That being said, the plant takes a long time to reach such an immense size, so it’ll appear stunted for years. For instance, the tree measures anywhere from just 1 to 2 inches at age three when it’s ready for transplanting.
Nevertheless, its distinct look has made it quite the darling among plant lovers around the world. Unfortunately, this has also contributed to the decline of the tree’s numbers in the wild.
Blue Columnar Cactus
The blue column cactus is one of the most common members of the Pilosocereus genus whose other members are endemic to Mexico, Brazil, and the Caribbean. Unlike most cacti species, it’s fairly fast-growing and can gain one to two feet per year with plenty of indirect sunlight and regular fertilization.
Besides the rapid growth that makes it a great choice, the blue columnar cactus is quite the beauty thanks to its bluish, ridged stem lined with yellow spines that turn grey as they age.
Also known as American aloe, this Mexican native can grow to well over six feet in height and as wide as 10 feet. The name “century” came from the belief that the plant bloomed after 100 years, which was found to be wrong.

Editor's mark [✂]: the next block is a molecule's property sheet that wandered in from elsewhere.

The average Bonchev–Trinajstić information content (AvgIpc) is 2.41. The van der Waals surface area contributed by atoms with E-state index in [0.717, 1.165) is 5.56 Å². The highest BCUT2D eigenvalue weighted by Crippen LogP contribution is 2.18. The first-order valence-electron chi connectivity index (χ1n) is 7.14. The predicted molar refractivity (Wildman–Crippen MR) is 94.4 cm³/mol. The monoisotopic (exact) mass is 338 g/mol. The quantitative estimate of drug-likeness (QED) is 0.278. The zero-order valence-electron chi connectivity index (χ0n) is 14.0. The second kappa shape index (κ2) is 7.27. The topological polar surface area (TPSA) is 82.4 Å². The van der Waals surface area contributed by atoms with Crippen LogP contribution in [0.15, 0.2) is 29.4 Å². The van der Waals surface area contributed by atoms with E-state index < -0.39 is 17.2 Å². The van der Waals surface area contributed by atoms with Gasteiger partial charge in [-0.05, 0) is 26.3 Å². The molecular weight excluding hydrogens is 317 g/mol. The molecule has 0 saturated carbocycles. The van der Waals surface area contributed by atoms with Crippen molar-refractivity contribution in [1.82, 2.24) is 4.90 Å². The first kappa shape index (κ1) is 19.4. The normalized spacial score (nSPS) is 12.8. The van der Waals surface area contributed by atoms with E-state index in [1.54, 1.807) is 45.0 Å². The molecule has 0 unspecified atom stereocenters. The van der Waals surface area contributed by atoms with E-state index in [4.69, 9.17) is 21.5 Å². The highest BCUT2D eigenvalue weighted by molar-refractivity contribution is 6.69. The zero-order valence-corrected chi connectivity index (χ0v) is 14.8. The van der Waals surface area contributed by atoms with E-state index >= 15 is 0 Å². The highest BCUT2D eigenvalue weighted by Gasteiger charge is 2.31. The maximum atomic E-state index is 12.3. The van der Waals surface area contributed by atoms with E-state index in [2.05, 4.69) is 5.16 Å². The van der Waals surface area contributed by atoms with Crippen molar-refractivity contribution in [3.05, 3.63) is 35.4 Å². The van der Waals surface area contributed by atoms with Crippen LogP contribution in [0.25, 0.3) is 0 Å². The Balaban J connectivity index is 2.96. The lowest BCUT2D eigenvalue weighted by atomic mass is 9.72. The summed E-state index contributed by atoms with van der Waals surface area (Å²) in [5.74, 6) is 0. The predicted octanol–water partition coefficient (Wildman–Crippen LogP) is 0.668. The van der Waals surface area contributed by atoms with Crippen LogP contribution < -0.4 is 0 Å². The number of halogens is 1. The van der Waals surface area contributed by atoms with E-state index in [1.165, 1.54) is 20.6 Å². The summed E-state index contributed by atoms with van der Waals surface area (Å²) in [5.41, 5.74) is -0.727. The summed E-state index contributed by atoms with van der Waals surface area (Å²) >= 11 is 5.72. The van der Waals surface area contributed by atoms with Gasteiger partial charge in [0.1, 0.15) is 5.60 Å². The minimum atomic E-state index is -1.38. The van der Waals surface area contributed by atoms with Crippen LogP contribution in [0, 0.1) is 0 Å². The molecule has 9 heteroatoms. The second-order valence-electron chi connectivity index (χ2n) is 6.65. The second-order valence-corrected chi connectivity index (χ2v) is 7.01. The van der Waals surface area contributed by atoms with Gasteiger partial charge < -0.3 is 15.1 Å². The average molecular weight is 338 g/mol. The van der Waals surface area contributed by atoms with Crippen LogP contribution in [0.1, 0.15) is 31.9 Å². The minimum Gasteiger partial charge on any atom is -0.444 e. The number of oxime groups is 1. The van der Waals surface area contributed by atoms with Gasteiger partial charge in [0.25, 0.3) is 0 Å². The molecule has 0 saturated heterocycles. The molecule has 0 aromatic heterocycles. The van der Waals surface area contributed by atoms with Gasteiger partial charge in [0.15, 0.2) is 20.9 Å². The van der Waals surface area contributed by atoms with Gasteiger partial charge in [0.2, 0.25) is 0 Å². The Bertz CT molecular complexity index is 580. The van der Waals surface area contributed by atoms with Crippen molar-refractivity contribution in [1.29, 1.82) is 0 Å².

The succulent throws up a single bloom in its lifetime, between the ages of 20 and 30 years.
While its leaves are green-gray for the most part, it’s not unusual to find variegated individuals which are, of course, even more breathtaking.
The leaves are tipped with sharp spines for protection, so you might want to be careful around the plant. Additionally, the leaves contain a mildly toxic sap which, again, calls for lots of precaution when dealing with this succulent.
Agave ovatifolia, more commonly known as whale’s tongue, needs a bit of careful handling. The leaf margins are lined with some not-so-nice thorns that can grow to well over an inch in length. Other than that, the plant is an absolute beauty.